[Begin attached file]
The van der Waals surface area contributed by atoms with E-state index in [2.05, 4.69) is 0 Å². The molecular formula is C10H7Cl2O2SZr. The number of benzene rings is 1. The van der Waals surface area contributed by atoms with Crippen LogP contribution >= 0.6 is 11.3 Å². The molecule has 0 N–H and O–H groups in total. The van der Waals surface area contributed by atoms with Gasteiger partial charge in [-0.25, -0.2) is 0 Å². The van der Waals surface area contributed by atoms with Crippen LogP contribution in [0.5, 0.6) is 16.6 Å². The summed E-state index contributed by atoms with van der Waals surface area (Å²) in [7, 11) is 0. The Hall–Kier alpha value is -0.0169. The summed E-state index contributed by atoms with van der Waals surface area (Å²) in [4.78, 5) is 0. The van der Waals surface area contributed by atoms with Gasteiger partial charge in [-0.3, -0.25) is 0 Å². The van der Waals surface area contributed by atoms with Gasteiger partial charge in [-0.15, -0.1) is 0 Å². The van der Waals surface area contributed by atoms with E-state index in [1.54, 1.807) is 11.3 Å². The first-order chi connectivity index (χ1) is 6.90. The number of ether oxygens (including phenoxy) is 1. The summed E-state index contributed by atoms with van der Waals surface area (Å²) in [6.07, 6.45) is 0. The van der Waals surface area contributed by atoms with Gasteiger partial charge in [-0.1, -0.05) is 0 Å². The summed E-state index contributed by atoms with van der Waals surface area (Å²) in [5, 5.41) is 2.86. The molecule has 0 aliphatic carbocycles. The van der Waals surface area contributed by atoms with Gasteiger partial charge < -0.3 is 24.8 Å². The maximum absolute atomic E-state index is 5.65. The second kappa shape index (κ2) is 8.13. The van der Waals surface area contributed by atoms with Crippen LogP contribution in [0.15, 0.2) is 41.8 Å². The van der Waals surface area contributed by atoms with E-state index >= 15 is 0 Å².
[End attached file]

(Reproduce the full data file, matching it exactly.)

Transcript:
The van der Waals surface area contributed by atoms with E-state index in [2.05, 4.69) is 0 Å². The molecular formula is C10H7Cl2O2SZr. The number of benzene rings is 1. The van der Waals surface area contributed by atoms with Crippen LogP contribution >= 0.6 is 11.3 Å². The molecule has 0 N–H and O–H groups in total. The van der Waals surface area contributed by atoms with Gasteiger partial charge in [-0.25, -0.2) is 0 Å². The van der Waals surface area contributed by atoms with Crippen LogP contribution in [0.5, 0.6) is 16.6 Å². The summed E-state index contributed by atoms with van der Waals surface area (Å²) in [7, 11) is 0. The Hall–Kier alpha value is -0.0169. The summed E-state index contributed by atoms with van der Waals surface area (Å²) in [4.78, 5) is 0. The van der Waals surface area contributed by atoms with Gasteiger partial charge in [-0.3, -0.25) is 0 Å². The van der Waals surface area contributed by atoms with Gasteiger partial charge in [-0.15, -0.1) is 0 Å². The van der Waals surface area contributed by atoms with E-state index in [1.54, 1.807) is 11.3 Å². The first-order chi connectivity index (χ1) is 6.90. The number of ether oxygens (including phenoxy) is 1. The summed E-state index contributed by atoms with van der Waals surface area (Å²) in [6.07, 6.45) is 0. The van der Waals surface area contributed by atoms with Gasteiger partial charge in [-0.1, -0.05) is 0 Å². The summed E-state index contributed by atoms with van der Waals surface area (Å²) in [5, 5.41) is 2.86. The molecule has 0 aliphatic carbocycles. The van der Waals surface area contributed by atoms with Gasteiger partial charge < -0.3 is 24.8 Å². The maximum absolute atomic E-state index is 5.65. The second kappa shape index (κ2) is 8.13. The van der Waals surface area contributed by atoms with Crippen LogP contribution in [0.15, 0.2) is 41.8 Å². The van der Waals surface area contributed by atoms with E-state index >= 15 is 0 Å².